3. ^ "Pakistan court upholds death penalty for Asia Bibi despite serious legal loophole in trial".

Her alleged statement in the verdictEdit

I am surprised to see that the blaspheme comment attributed to Aasiya has been replaced with an altogather different one. It protest this misguiding. Her original statement that is part of her court judgment should instead be displayed. Complete copy of the verdict is available at following link: I will quote her statement from the verdict, "Asia Parveen uttered derogatory remarks against the Holy Prophet Hazrat Muhammad (Peace Be Upon Him) by stating that (Maaz Allah) the Prophet of the Muslims fell ill one month prior to his death and the insects nourished in His mouth and ear. She further stated that your Prophet (PBUH) married Hazrat Khadija (R.A) just for her wealth and after looting the same, she was deserted by Him. She further stated that Holy Quran is not the book of God but a man-made book." In absence of her statement the article remains biased in her favor. --Gujjar123 (talk) 03:37, 11 October 2016 (UTC)

Before the quote, it states "Noreen recounts that...", properly attributed to her--not presenting it as a fact. Showing what the verdict is and what they accused of her saying will need reliable sources for that, using the original verdict would be a primary source. Since this is a case of allegations from both sides, their allegation would need to be sourced properly too. I doubt that the alleged comment can be put verbatim in the article at this rate but maybe we could mention that their account of what she said differs or something (with a source, of course). Ugog Nizdast (talk) 08:37, 11 October 2016 (UTC)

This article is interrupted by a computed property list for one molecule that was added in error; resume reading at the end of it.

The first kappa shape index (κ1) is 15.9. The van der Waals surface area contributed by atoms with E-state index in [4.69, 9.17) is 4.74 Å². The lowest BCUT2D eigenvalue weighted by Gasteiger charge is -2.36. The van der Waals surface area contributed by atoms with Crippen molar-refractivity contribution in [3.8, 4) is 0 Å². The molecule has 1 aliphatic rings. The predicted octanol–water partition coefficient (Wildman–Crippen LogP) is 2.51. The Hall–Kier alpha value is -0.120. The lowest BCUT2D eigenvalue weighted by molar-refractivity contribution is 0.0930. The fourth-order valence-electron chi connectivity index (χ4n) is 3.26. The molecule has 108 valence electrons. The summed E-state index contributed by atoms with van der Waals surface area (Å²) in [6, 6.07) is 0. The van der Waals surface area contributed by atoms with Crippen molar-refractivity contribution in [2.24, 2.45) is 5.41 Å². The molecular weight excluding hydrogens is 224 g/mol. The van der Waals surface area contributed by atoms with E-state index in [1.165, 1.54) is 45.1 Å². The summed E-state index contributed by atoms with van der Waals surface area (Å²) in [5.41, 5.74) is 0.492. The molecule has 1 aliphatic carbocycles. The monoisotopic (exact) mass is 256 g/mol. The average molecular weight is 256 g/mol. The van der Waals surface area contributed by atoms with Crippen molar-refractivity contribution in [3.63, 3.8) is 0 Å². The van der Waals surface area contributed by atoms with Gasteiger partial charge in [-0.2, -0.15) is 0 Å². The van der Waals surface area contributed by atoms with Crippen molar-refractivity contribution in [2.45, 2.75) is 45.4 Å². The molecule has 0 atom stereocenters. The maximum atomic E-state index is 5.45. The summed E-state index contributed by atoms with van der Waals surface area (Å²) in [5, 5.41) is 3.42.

I've added this as I've mentioned above. Ugog Nizdast (talk) 09:22, 11 October 2016 (UTC)

Hi, I'd like to add something here. The sharia law doesn't count a "Non- Muslims" testimony as Half but in fact woman's testimony (2 women = 1 man's regardless of the faith) The accused was outnumbered in the original conflict case. Hope this helps Shoptechonline (talk) 15:14, 2 November 2018 (UTC)

Any RS saying that she has actually been released yet?Edit

Do we have any WP:RS saying that she has actually been released yet, as distinct from the Supreme Court just saying she is free to go provided she is not wanted on any other charge? Tlhslobus (talk) 15:26, 1 November 2018 (UTC)

Change Title?Edit

Should we change the title from Asia Bibi blasphemy case to Asia Bibi v. The State? — Preceding unsigned comment added by LordKurzion (talkcontribs) 02:22, 3 November 2018 (UTC)